India takes the high ground against China
By Sudha Ramachandran
BANGALORE - India has reopened its Daulat Beg Oldi airfield in Ladakh in Jammu
and Kashmir after a gap of more than four decades. Located a stone's throw from
Aksai Chin - a part of Jammu and Kashmir province that has been under Chinese
occupation since 1962 - the Daulat Beg Oldi airfield will improve India's
logistical support to its troops deployed along its 4,057-kilometer disputed
frontier with China.
The Daulat Beg Oldi airfield was set up in 1962 in the run-up to the brief but
brutal Sino-Indian war. The Indian Air Force (IAF)operated American-supplied
Fairchild Packets from this airfield between 1962 and 1965. Then in 1966 an
earthquake in the region loosened the surface soil, making it unsuitable for
aircraft to land on the airfield. It was subsequently shut down.
On May 31, for the first time in almost 43 years, an IAF AN-32 transport
aircraft landed at the Daulat Beg Oldi airfield. Regular operations will begin
in due course.
At a height of 4,960 meters (16,200 feet) the airfield is the world's highest.
"The airfield can be used for touching down and dropping or picking up troops
and supplies, not forward operations," said air commodore and former deputy
director of the Delhi-based Institute for Peace and Conflict Studies, Prashant
Dikshit. The IAF plans to reopen Chushul (located south of Pangong Lake and
near a vital supply road to Leh) and Fukche airfields in eastern Ladakh, also
along the Chinese border.
The Daulat Beg Oldi airfield is located a mere eight kilometers from Aksai Chin
and the Sino-Indian Line of Actual Control in this sector. It overlooks China's
Xinjiang province and more importantly, the strategic Karakoram Highway that
links China with Pakistan. It is near the Karakoram Pass and lies east of the
The airfield is "very critical to deal with incursions from China and
Pakistan", Phunchok Stobdan, senior fellow at the Institute for Defense Studies
and Analyses (IDSA) in New Delhi, told Asia Times Online. "Besides, in the
event of war, its proximity to the Karakoram Highway will give India a
The reopening of Daulat Beg Oldi airfield has ruffled feathers in Beijing.
China is reported to have expressed its "unhappiness" over the Indian move.
"This is not surprising given the airfield's proximity to Aksai Chin," said an
Indian intelligence official.
Roughly covering an area of 42,685 square kilometers, Aksai Chin is an icy,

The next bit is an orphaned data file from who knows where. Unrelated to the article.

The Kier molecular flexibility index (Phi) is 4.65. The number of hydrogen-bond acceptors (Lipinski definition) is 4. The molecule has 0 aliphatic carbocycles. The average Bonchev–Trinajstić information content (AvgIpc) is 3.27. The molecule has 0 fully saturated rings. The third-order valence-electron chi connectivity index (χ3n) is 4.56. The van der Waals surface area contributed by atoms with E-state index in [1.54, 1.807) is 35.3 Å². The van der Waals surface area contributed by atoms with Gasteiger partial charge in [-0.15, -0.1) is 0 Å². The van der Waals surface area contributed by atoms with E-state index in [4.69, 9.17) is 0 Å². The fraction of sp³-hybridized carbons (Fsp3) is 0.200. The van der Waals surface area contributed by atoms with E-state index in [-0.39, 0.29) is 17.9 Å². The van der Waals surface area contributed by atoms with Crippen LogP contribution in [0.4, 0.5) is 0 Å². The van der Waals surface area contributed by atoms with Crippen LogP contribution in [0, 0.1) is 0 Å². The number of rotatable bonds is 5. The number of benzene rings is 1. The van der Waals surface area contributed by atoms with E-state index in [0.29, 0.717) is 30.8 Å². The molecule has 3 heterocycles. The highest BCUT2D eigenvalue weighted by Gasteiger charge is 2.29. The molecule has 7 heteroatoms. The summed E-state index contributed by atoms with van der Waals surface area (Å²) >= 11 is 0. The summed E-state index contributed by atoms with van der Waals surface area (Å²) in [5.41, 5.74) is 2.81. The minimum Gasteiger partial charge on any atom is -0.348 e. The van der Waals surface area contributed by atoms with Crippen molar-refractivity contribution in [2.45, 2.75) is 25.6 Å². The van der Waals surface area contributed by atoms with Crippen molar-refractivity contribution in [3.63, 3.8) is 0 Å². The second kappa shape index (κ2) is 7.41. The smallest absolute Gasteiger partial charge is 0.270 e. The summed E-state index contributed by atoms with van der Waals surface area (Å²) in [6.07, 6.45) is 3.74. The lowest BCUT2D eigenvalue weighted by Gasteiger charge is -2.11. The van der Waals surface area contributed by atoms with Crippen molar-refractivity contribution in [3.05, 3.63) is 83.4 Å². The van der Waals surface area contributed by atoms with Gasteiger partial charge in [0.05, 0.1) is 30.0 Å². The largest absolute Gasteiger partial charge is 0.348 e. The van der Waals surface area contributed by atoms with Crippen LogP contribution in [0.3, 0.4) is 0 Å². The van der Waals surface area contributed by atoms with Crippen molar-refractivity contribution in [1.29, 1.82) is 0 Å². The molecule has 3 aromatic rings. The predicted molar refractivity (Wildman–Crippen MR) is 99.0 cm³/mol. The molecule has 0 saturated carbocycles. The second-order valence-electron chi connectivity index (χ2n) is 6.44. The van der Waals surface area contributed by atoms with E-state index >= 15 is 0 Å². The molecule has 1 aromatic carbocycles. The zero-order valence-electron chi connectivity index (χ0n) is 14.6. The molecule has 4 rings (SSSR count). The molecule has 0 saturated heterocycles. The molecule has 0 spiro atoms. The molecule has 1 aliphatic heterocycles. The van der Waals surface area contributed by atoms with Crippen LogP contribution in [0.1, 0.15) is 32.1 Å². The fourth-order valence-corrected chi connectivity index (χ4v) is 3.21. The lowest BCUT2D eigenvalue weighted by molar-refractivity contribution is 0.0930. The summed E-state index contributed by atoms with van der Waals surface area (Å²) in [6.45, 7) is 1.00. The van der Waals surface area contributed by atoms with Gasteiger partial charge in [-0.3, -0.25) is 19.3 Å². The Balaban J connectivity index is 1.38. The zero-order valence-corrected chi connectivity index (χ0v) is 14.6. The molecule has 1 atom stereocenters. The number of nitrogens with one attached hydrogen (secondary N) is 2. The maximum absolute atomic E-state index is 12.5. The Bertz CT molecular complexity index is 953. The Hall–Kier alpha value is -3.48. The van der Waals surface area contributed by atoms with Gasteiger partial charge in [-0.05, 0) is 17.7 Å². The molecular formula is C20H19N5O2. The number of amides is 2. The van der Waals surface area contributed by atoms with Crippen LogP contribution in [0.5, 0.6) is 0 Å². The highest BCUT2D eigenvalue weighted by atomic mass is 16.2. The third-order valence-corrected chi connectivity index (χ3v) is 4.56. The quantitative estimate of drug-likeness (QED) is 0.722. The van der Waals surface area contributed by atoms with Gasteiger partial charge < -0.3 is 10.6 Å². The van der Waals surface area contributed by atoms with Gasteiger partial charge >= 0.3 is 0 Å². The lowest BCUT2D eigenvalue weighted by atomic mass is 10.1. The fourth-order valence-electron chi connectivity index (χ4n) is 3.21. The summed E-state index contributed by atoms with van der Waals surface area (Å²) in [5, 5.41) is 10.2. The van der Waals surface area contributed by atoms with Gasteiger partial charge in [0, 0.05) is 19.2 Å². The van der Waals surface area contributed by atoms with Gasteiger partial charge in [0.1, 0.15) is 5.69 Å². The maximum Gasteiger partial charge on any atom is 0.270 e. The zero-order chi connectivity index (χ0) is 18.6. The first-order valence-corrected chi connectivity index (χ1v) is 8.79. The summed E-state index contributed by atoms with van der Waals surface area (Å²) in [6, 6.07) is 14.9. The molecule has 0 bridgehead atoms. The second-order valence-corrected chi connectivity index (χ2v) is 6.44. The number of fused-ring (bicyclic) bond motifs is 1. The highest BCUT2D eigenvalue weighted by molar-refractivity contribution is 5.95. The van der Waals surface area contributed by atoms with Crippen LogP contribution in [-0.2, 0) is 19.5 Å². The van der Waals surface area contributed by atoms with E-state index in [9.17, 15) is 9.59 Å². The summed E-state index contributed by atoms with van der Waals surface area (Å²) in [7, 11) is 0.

high-altitude desert in the extreme northeast of Jammu and Kashmir. In the late
1950s, India discovered that China had quietly constructed a road through this
remote plateau. Then in the 1962 war, China occupied some 38,000 square
kilometers of territory in Aksai Chin. This remains under Chinese occupation to
Aksai Chin's importance to China, especially in the 1950s, 1960s and 1970s, lay
in the access it provided to Tibet. Of the three routes from China into Tibet,
the westerly route from Kashgar into the Tibetan plateau via Aksai Chin was the
As John Garver points out in his book Protracted Contest: Sino-Indian Rivalry in
the Twentieth Century, the western route via Aksai Chin "has a much
more continuous rise in elevation than either the northern [via Qinghai] or the
eastern route [via Sichuan]. On the western route, once you have climbed up to
4,600 meters (14,000 feet) or so, you more or less stay there and in any case
do not have to descend back down to 2,400 meters [8,000 ft] elevation to start
over, as with the Sichuan route".
Besides, although winters in the west are bitterly cold they have little snow.
Of the three routes it is the route via Aksai Chin that is open year-round,
throughout both the winter and the monsoon season. For China, which needed to
send troops, officials and supplies to consolidate control over Tibet, Aksai
Chin was a vital lifeline.
"Control of Aksai Chin was thus essential to Chinese control of western Tibet
and very important to its control over all of Tibet," wrote Garver.
Indian troops stationed near the Line of Actual Control have hitherto depended
largely on air-dropped supplies. That will now change with aircraft landing
According to the IAF, the Daulat Beg Oldi airfield has been reopened to
facilitate rotation of troops stationed in the area and to provide then with
regular supplies. "The temperature plummets in winter and all supply routes are
cut. The only way out is through the air and helicopters can only service a